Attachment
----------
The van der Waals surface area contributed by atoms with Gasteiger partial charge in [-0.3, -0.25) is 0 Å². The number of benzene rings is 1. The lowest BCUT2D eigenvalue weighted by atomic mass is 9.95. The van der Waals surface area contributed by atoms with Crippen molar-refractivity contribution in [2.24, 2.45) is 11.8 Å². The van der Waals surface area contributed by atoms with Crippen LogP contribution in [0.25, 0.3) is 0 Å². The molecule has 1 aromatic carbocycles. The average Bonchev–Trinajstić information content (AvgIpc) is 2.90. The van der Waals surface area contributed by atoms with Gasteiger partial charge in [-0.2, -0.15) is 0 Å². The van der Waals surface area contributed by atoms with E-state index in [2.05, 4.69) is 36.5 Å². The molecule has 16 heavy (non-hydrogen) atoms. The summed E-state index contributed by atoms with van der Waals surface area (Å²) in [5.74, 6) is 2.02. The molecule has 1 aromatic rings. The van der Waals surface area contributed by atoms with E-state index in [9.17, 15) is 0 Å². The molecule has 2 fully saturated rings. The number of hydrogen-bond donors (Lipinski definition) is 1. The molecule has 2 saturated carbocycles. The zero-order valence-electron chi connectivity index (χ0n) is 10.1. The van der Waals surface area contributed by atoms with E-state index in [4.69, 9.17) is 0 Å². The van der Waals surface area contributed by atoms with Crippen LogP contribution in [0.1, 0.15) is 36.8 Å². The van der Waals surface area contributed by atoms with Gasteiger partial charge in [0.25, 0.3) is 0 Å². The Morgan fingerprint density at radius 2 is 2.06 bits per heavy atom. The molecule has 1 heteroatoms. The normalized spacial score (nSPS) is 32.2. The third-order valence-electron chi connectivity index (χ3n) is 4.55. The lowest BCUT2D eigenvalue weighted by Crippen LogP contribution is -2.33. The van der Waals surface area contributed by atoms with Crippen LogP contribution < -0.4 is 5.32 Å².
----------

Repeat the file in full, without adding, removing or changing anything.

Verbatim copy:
The van der Waals surface area contributed by atoms with Gasteiger partial charge in [-0.3, -0.25) is 0 Å². The number of benzene rings is 1. The lowest BCUT2D eigenvalue weighted by atomic mass is 9.95. The van der Waals surface area contributed by atoms with Crippen molar-refractivity contribution in [2.24, 2.45) is 11.8 Å². The van der Waals surface area contributed by atoms with Crippen LogP contribution in [0.25, 0.3) is 0 Å². The molecule has 1 aromatic carbocycles. The average Bonchev–Trinajstić information content (AvgIpc) is 2.90. The van der Waals surface area contributed by atoms with Gasteiger partial charge in [-0.2, -0.15) is 0 Å². The van der Waals surface area contributed by atoms with E-state index in [2.05, 4.69) is 36.5 Å². The molecule has 16 heavy (non-hydrogen) atoms. The summed E-state index contributed by atoms with van der Waals surface area (Å²) in [5.74, 6) is 2.02. The molecule has 1 aromatic rings. The van der Waals surface area contributed by atoms with E-state index in [9.17, 15) is 0 Å². The molecule has 2 fully saturated rings. The number of hydrogen-bond donors (Lipinski definition) is 1. The molecule has 2 saturated carbocycles. The zero-order valence-electron chi connectivity index (χ0n) is 10.1. The van der Waals surface area contributed by atoms with E-state index in [4.69, 9.17) is 0 Å². The van der Waals surface area contributed by atoms with Crippen LogP contribution in [0.1, 0.15) is 36.8 Å². The van der Waals surface area contributed by atoms with Gasteiger partial charge in [0.25, 0.3) is 0 Å². The Morgan fingerprint density at radius 2 is 2.06 bits per heavy atom. The molecule has 1 heteroatoms. The normalized spacial score (nSPS) is 32.2. The third-order valence-electron chi connectivity index (χ3n) is 4.55. The lowest BCUT2D eigenvalue weighted by Crippen LogP contribution is -2.33. The van der Waals surface area contributed by atoms with Crippen LogP contribution < -0.4 is 5.32 Å².